Teasing out the myriad influences on any artist creating a timeless masterpiece is tricky business, but Finnish director Dome Karukoski does an admirable job of it in Tolkien, an evocative dramatization of the late linguistics professor and beloved fantasy author's early life.
Per the film's official premise: "As a child, J.R.R. Tolkien becomes friends with a group of fellow artists and writers at his school, with whom he finds inspiration and courage. Their bond of fellowship grows with the years, as they experience life together. Meanwhile, Tolkien meets Edith Bratt, with whom he falls in love. But when World War I breaks out, Tolkien's relationships with his friends are tested, an act which threatens to tear their "fellowship" apart." Nicholas Hoult (The Favourite) heads the cast in the title role, with Lily Collins (Okja) playing Edith.
The broad strokes of those formative years provide the backbone of the film. In 1892, John Ronald Reuel Tolkien was born in modern-day South Africa while his bank manager father, Arthur, had left England to manage a branch of the British bank there. When Tolkien was three, his mother, Mabel, took him and his younger brother, Hilary, for an extended trip to England. His father was meant to join them but died of rheumatic fever, leaving the family with no source of income. Mabel and the children wound up living in Birmingham with her parents, and the nearby village of Sarehole would end up inspiring various scenes in Tolkien's novels.
Mabel died when Tolkien was 12, and a local priest, Father Francis Xavier Morgan, assumed guardianship of Tolkien and his brother and ensured they received a good education. It was at King Edward's School that Tolkien met Rob Gilson, Geoffrey Bache Smith, and Christopher Wiseman, forming their own artistic society: the Tea Club and Barrovian Society, or T.C.B.S. That brotherhood anchors the film, which follows the young, idealistic dreamers who wanted to change the world with their art as they march off to defend Great Britain in World War I.
Later (after the events of the film), Tolkien bonded over a shared love of Norse mythology with Narnia-creator C.S. Lewis when the two men met at Oxford as professors in the 1930s. Along with several other Oxford-based writers and scholars, they began meeting regularly at a local pub called The Eagle and Child, fondly dubbed The Bird and the Baby. The Oxford Inklings, as they came to be called, were arguably the literary mythmakers of the mid-20th century, at least in England. That is the period of Tolkien's life most familiar to fans of The Hobbit and The Lord of the Rings trilogy. In fact, Lewis was the first to read early drafts of Tolkiens imagined world. Tolkien later credited Lewis with "an unpayable debt" for convincing him the "stuff" could be more than a "private hobby."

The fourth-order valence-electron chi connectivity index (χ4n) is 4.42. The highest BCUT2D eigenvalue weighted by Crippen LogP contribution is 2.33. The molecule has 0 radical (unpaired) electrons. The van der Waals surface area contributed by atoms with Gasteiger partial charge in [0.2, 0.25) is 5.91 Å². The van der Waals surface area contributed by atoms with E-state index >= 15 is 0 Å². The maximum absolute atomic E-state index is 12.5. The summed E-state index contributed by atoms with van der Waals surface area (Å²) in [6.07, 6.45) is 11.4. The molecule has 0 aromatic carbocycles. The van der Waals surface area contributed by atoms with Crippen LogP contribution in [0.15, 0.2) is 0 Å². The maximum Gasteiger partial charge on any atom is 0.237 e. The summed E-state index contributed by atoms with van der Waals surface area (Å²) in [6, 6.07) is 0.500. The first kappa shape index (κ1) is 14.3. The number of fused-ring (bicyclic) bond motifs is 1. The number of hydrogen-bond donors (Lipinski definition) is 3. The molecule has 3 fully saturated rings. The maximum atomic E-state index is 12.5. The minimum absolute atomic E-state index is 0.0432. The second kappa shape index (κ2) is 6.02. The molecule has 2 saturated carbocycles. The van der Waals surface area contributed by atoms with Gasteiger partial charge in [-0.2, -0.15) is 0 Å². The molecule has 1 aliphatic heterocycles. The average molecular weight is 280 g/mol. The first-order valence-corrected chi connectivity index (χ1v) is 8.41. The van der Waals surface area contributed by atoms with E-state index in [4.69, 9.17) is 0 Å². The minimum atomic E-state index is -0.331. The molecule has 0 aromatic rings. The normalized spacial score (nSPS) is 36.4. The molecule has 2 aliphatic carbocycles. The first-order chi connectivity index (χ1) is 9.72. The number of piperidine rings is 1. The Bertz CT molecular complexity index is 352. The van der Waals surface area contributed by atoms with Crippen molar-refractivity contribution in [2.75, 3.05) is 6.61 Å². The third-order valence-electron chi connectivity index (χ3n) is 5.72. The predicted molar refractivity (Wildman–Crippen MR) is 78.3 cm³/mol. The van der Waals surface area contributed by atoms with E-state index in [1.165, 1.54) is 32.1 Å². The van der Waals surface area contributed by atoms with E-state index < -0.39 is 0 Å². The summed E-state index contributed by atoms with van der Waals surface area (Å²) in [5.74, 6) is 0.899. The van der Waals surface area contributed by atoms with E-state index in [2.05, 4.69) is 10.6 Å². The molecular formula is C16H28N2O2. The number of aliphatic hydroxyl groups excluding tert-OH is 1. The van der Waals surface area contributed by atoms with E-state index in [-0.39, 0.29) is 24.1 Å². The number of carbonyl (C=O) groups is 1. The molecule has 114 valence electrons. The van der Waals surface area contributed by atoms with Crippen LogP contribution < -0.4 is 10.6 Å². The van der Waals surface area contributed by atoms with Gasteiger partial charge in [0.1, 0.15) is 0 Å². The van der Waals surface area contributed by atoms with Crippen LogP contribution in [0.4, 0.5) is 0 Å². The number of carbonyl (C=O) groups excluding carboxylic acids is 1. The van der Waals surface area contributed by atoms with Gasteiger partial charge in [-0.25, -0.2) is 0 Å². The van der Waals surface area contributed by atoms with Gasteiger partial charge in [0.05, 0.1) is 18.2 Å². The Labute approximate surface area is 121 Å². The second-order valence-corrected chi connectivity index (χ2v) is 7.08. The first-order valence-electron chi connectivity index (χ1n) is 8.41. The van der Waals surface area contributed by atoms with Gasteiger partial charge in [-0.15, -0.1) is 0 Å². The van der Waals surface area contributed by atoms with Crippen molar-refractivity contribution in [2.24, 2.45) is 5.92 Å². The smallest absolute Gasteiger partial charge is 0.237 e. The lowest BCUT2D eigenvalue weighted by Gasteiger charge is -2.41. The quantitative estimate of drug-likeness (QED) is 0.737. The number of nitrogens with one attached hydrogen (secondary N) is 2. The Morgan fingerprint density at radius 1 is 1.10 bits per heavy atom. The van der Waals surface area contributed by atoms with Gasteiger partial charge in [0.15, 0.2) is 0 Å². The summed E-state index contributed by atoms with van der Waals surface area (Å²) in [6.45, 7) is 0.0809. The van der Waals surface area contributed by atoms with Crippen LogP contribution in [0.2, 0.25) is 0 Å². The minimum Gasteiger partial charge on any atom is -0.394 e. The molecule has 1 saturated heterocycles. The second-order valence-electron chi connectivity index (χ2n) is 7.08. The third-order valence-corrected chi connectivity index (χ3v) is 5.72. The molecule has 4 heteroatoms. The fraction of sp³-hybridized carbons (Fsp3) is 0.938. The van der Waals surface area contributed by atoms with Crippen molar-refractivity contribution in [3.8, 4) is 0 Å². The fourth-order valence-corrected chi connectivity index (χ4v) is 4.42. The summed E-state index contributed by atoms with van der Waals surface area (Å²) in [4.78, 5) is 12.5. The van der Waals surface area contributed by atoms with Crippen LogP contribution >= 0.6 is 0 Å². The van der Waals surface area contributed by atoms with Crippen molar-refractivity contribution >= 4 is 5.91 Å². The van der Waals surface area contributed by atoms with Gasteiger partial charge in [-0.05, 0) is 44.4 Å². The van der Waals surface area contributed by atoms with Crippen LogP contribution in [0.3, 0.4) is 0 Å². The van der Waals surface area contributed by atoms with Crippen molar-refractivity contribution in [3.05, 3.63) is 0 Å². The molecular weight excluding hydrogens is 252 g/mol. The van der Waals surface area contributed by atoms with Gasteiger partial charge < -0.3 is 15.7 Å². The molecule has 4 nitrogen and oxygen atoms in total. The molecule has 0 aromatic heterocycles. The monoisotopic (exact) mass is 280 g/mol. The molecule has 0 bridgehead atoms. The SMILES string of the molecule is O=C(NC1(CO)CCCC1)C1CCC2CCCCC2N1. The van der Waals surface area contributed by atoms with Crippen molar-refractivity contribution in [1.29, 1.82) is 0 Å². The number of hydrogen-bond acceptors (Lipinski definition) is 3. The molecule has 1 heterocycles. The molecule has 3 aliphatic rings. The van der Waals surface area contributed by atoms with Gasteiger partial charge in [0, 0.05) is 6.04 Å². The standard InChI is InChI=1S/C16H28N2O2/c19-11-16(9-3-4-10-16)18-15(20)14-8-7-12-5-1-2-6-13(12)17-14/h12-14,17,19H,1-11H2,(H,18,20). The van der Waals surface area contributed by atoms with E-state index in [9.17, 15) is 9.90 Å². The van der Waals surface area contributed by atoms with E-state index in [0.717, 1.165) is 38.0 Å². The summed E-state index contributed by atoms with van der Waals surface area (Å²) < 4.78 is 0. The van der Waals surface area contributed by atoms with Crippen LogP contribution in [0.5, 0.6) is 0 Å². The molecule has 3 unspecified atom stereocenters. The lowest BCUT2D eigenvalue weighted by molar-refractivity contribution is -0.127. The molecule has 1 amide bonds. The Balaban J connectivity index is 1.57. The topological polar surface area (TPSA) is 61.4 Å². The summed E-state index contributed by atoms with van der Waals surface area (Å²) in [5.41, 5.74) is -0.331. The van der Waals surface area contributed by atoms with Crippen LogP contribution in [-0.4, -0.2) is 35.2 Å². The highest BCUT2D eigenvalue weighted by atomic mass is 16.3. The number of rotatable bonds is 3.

But most of us are less familiar with Tolkien's formative years. "To me it was surprising, as I always envisioned Tolkien like everyone else: with his pipe at The Eagle and Child, debating with C.S. Lewis about elves," said Karukoski. "Then I found out he had all this background, being an orphan, finding his friends, going to war. The story is quite amazing." So Karukoski set out to bring it to life on film.
“For me, what is most important is to find the emotional truth of the character.”
Making a film about such a well-known and beloved literary figure is always a daunting prospect, especially in light of the sometimes litigious Tolkien Estate. The Estate did release a statement in April clarifying that the family "did not approve of, authorize, or participate in the making of this film" and "they do not endorse it or its content in any way." But a spokesman for the estate told The Guardian that statement wasn't a harbinger of legal action. The intent was simply to distance the Tolkien Estate from Tolkien the film, lest people confuse the director's artistic vision with historical fact.
Karukoski isn't bothered at all by the statement, which he thought was "quite respectful. I didn't feel offended." In fact, he has invited Tolkien family members view the film with him, with the hope they'll see he has treated their forebear with great respect. That said, he readily admits to taking some creative license with the facts of Tolkien's life in his interpretation of the author as a character.
"Almost any biopic or real-life story needs alterations, because everyday existence is not that exciting or cinematic. At the end of the day, the narrative flow must work," he said. "For me, what is most important [for a biopic] is to find the emotional truth of the character."
Still, there are many factual flourishes throughout. Tolkien really did fall in love with a fellow boarder, Edith, only to be forced to choose between her and an Oxford education, thanks to Father Francis (played by Miles O'Brien himself, Colm Meaney). A scene in a Birmingham teahouse where the couple toss lumps of sugar into the hats of fancy diners is largely accurate (except the real Tolkien and Edith sat on a balcony and tossed the lumps into the hats of passersby below). Edith was briefly engaged to someone else but broke it off when Tolkien declared he still loved her. They married after the war ended. And the tragic fates of two T.C.B.S. members are also part of the historical record.